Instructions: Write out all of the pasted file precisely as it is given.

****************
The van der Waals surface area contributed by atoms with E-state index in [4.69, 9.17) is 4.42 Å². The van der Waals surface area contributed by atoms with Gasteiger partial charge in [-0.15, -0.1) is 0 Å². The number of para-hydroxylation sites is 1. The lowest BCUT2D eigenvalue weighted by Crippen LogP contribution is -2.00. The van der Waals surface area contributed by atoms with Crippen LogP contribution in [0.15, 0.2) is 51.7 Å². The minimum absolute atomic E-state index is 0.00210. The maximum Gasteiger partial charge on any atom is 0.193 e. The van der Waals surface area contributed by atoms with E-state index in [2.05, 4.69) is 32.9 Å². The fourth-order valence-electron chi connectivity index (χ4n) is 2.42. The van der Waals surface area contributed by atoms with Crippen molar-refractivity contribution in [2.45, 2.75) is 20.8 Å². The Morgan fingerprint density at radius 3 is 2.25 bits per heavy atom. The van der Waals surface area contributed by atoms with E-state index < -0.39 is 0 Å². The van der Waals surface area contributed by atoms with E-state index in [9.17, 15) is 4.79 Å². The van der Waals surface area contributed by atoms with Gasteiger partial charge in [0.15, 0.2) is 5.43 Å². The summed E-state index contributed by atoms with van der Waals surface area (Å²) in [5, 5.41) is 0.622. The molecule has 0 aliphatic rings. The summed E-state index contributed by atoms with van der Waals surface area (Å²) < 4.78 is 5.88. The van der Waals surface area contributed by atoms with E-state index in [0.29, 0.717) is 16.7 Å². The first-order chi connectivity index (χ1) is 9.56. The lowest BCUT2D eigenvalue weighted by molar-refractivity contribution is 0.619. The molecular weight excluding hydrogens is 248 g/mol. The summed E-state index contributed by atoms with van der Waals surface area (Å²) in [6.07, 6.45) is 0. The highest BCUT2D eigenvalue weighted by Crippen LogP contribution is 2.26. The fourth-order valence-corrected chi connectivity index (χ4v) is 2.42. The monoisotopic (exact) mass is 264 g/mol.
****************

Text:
The van der Waals surface area contributed by atoms with E-state index in [4.69, 9.17) is 4.42 Å². The van der Waals surface area contributed by atoms with Gasteiger partial charge in [-0.15, -0.1) is 0 Å². The number of para-hydroxylation sites is 1. The lowest BCUT2D eigenvalue weighted by Crippen LogP contribution is -2.00. The van der Waals surface area contributed by atoms with Crippen LogP contribution in [0.15, 0.2) is 51.7 Å². The minimum absolute atomic E-state index is 0.00210. The maximum Gasteiger partial charge on any atom is 0.193 e. The van der Waals surface area contributed by atoms with E-state index in [2.05, 4.69) is 32.9 Å². The fourth-order valence-electron chi connectivity index (χ4n) is 2.42. The van der Waals surface area contributed by atoms with Crippen molar-refractivity contribution in [2.45, 2.75) is 20.8 Å². The Morgan fingerprint density at radius 3 is 2.25 bits per heavy atom. The van der Waals surface area contributed by atoms with E-state index < -0.39 is 0 Å². The van der Waals surface area contributed by atoms with E-state index in [9.17, 15) is 4.79 Å². The van der Waals surface area contributed by atoms with Gasteiger partial charge in [0.15, 0.2) is 5.43 Å². The summed E-state index contributed by atoms with van der Waals surface area (Å²) in [5, 5.41) is 0.622. The molecule has 0 aliphatic rings. The summed E-state index contributed by atoms with van der Waals surface area (Å²) < 4.78 is 5.88. The van der Waals surface area contributed by atoms with E-state index in [0.29, 0.717) is 16.7 Å². The first-order chi connectivity index (χ1) is 9.56. The lowest BCUT2D eigenvalue weighted by molar-refractivity contribution is 0.619. The molecular weight excluding hydrogens is 248 g/mol. The summed E-state index contributed by atoms with van der Waals surface area (Å²) in [6.07, 6.45) is 0. The highest BCUT2D eigenvalue weighted by Crippen LogP contribution is 2.26. The fourth-order valence-corrected chi connectivity index (χ4v) is 2.42. The monoisotopic (exact) mass is 264 g/mol.